Reinterpreting the music of 60s troubadour Tim Buckley and his prodigiously talented son is a daunting prospect, so great is the legend thats sprung up around them both since their freak untimely deaths (the former, a drug overdose; the latter, drowning in the Mississippi). Dream Brother
succeeds not through radical reinterpretations or flamboyant histrionics--after all, who could compete with Jeff on that front?--but by virtue of a set of quiet, unfussy interpretations that sidestep melodrama or excess gravitas and let the good songs shine through.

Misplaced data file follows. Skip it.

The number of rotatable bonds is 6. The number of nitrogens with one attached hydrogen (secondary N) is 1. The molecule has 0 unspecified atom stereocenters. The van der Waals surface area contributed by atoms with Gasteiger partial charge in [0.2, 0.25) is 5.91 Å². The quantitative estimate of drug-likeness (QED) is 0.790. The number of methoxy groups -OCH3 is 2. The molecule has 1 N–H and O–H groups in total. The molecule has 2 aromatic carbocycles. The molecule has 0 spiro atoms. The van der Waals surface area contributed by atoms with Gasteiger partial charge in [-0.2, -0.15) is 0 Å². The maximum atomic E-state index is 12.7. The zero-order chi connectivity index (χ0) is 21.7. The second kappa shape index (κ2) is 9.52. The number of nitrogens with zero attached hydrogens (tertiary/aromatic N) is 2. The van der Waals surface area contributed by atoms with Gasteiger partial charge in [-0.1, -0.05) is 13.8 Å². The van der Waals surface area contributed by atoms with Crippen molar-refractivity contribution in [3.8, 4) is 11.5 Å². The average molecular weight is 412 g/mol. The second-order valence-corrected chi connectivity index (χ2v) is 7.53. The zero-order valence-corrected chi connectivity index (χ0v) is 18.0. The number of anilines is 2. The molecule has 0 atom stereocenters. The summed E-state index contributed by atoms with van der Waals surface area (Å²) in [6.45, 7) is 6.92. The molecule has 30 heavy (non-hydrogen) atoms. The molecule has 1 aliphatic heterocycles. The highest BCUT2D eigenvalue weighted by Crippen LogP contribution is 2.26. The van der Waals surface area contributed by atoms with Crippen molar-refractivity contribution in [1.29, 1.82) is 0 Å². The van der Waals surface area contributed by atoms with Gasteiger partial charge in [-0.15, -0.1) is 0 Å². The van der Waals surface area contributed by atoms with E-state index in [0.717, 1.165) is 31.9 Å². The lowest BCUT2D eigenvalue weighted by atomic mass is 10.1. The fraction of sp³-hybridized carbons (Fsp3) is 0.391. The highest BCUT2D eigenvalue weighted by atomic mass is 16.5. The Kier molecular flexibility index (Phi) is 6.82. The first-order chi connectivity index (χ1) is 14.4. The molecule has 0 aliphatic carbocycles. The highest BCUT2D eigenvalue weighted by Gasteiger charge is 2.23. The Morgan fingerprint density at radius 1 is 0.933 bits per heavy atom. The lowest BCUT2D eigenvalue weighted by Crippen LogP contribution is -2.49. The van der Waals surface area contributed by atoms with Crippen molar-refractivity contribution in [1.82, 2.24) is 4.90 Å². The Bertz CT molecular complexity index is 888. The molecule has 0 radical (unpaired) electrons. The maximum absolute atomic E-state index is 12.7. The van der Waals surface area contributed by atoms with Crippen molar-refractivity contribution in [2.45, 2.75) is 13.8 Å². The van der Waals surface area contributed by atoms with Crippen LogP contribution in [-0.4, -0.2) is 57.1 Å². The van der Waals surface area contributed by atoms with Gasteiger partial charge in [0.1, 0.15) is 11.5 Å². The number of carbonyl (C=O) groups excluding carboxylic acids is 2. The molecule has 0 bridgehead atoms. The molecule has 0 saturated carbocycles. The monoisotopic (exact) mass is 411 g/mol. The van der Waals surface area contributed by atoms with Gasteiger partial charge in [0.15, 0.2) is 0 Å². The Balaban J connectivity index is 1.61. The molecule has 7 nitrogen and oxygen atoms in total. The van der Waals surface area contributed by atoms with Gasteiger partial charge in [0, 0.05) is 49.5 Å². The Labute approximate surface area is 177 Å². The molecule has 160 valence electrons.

The Magic Numbers contribute a delicate, harmony-laden take on Buckley elders "Sing A Song For You", while Fence Collective mainstay King Creosote envisages the title track from Jeff Buckleys Grace using acoustic guitar and quiet wheezes of accordion. Two highlights come from the American contingent, Texas troubadour Micah P Hinson and Michigans Sufjan Stephens, who turn out mesmerising takes on "Yard Of Blondes" and "She Is" respectively. Meanwhile, Tunng turn the albums one modern interpretation, infusing "No Man Can Find The War" with the warm tick of folk-inflected electronica.--Louis Pattison
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